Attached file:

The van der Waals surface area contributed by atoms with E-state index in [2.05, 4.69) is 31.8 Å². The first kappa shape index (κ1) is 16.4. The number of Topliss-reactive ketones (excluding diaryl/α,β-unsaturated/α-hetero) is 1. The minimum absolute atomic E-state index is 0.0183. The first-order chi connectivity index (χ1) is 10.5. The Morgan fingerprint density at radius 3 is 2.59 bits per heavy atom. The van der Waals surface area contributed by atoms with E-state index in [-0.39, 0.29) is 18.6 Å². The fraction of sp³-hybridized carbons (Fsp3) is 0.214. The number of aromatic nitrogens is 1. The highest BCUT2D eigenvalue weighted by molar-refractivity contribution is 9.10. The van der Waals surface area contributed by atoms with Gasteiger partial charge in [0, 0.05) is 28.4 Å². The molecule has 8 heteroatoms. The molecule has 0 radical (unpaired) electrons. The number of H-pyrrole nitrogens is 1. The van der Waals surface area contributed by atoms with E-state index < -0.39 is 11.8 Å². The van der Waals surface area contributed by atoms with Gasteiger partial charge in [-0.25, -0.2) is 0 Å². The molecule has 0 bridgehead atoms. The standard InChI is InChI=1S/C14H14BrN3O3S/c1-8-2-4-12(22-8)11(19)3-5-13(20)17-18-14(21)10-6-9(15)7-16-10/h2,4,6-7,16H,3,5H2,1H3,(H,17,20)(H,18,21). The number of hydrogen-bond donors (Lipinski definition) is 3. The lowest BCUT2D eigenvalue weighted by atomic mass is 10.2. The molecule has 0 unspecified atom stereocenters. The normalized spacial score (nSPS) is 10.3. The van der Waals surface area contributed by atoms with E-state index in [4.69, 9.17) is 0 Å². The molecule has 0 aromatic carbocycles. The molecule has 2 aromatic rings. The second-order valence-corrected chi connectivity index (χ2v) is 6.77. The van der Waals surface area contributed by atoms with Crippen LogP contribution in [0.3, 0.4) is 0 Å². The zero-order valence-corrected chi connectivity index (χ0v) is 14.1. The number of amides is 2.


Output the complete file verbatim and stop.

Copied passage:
The van der Waals surface area contributed by atoms with E-state index in [2.05, 4.69) is 31.8 Å². The first kappa shape index (κ1) is 16.4. The number of Topliss-reactive ketones (excluding diaryl/α,β-unsaturated/α-hetero) is 1. The minimum absolute atomic E-state index is 0.0183. The first-order chi connectivity index (χ1) is 10.5. The Morgan fingerprint density at radius 3 is 2.59 bits per heavy atom. The van der Waals surface area contributed by atoms with E-state index in [-0.39, 0.29) is 18.6 Å². The fraction of sp³-hybridized carbons (Fsp3) is 0.214. The number of aromatic nitrogens is 1. The highest BCUT2D eigenvalue weighted by molar-refractivity contribution is 9.10. The van der Waals surface area contributed by atoms with Gasteiger partial charge in [0, 0.05) is 28.4 Å². The molecule has 8 heteroatoms. The molecule has 0 radical (unpaired) electrons. The number of H-pyrrole nitrogens is 1. The van der Waals surface area contributed by atoms with E-state index < -0.39 is 11.8 Å². The van der Waals surface area contributed by atoms with Gasteiger partial charge in [-0.25, -0.2) is 0 Å². The molecule has 0 bridgehead atoms. The standard InChI is InChI=1S/C14H14BrN3O3S/c1-8-2-4-12(22-8)11(19)3-5-13(20)17-18-14(21)10-6-9(15)7-16-10/h2,4,6-7,16H,3,5H2,1H3,(H,17,20)(H,18,21). The number of hydrogen-bond donors (Lipinski definition) is 3. The lowest BCUT2D eigenvalue weighted by atomic mass is 10.2. The molecule has 0 unspecified atom stereocenters. The normalized spacial score (nSPS) is 10.3. The van der Waals surface area contributed by atoms with E-state index in [4.69, 9.17) is 0 Å². The molecule has 0 aromatic carbocycles. The molecule has 2 aromatic rings. The second-order valence-corrected chi connectivity index (χ2v) is 6.77. The van der Waals surface area contributed by atoms with Crippen LogP contribution in [0.3, 0.4) is 0 Å². The zero-order valence-corrected chi connectivity index (χ0v) is 14.1. The number of amides is 2.